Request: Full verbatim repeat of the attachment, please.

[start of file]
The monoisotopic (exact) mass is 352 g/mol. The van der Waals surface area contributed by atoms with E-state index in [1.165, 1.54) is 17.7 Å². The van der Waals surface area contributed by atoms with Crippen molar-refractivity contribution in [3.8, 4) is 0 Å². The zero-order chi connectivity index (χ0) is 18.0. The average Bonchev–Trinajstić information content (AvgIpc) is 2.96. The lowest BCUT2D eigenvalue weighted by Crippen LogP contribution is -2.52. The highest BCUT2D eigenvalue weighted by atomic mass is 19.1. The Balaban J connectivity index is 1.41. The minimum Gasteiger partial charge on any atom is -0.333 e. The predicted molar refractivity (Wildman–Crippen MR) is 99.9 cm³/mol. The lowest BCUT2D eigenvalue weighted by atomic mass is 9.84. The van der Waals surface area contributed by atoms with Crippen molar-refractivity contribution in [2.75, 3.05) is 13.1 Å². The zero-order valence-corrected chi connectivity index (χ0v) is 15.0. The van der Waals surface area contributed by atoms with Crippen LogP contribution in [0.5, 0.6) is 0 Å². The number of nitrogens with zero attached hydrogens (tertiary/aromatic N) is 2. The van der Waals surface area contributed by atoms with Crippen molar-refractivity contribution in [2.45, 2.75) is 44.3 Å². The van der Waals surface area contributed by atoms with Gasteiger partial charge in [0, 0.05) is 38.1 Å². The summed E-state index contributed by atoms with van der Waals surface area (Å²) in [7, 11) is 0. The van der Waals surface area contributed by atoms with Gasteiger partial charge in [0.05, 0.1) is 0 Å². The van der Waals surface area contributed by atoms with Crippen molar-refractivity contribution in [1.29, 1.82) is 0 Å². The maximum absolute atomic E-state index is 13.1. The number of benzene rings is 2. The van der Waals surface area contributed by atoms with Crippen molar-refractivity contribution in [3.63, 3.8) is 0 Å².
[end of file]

The monoisotopic (exact) mass is 352 g/mol. The van der Waals surface area contributed by atoms with E-state index in [1.165, 1.54) is 17.7 Å². The van der Waals surface area contributed by atoms with Crippen molar-refractivity contribution in [3.8, 4) is 0 Å². The zero-order chi connectivity index (χ0) is 18.0. The average Bonchev–Trinajstić information content (AvgIpc) is 2.96. The lowest BCUT2D eigenvalue weighted by Crippen LogP contribution is -2.52. The highest BCUT2D eigenvalue weighted by atomic mass is 19.1. The Balaban J connectivity index is 1.41. The minimum Gasteiger partial charge on any atom is -0.333 e. The predicted molar refractivity (Wildman–Crippen MR) is 99.9 cm³/mol. The lowest BCUT2D eigenvalue weighted by atomic mass is 9.84. The van der Waals surface area contributed by atoms with Crippen molar-refractivity contribution in [2.75, 3.05) is 13.1 Å². The zero-order valence-corrected chi connectivity index (χ0v) is 15.0. The van der Waals surface area contributed by atoms with Crippen LogP contribution in [0.5, 0.6) is 0 Å². The number of nitrogens with zero attached hydrogens (tertiary/aromatic N) is 2. The van der Waals surface area contributed by atoms with Crippen molar-refractivity contribution in [2.45, 2.75) is 44.3 Å². The van der Waals surface area contributed by atoms with Gasteiger partial charge in [0, 0.05) is 38.1 Å². The summed E-state index contributed by atoms with van der Waals surface area (Å²) in [7, 11) is 0. The van der Waals surface area contributed by atoms with Gasteiger partial charge in [0.05, 0.1) is 0 Å². The van der Waals surface area contributed by atoms with Crippen molar-refractivity contribution in [1.29, 1.82) is 0 Å². The maximum absolute atomic E-state index is 13.1. The number of benzene rings is 2. The van der Waals surface area contributed by atoms with Crippen molar-refractivity contribution in [3.63, 3.8) is 0 Å².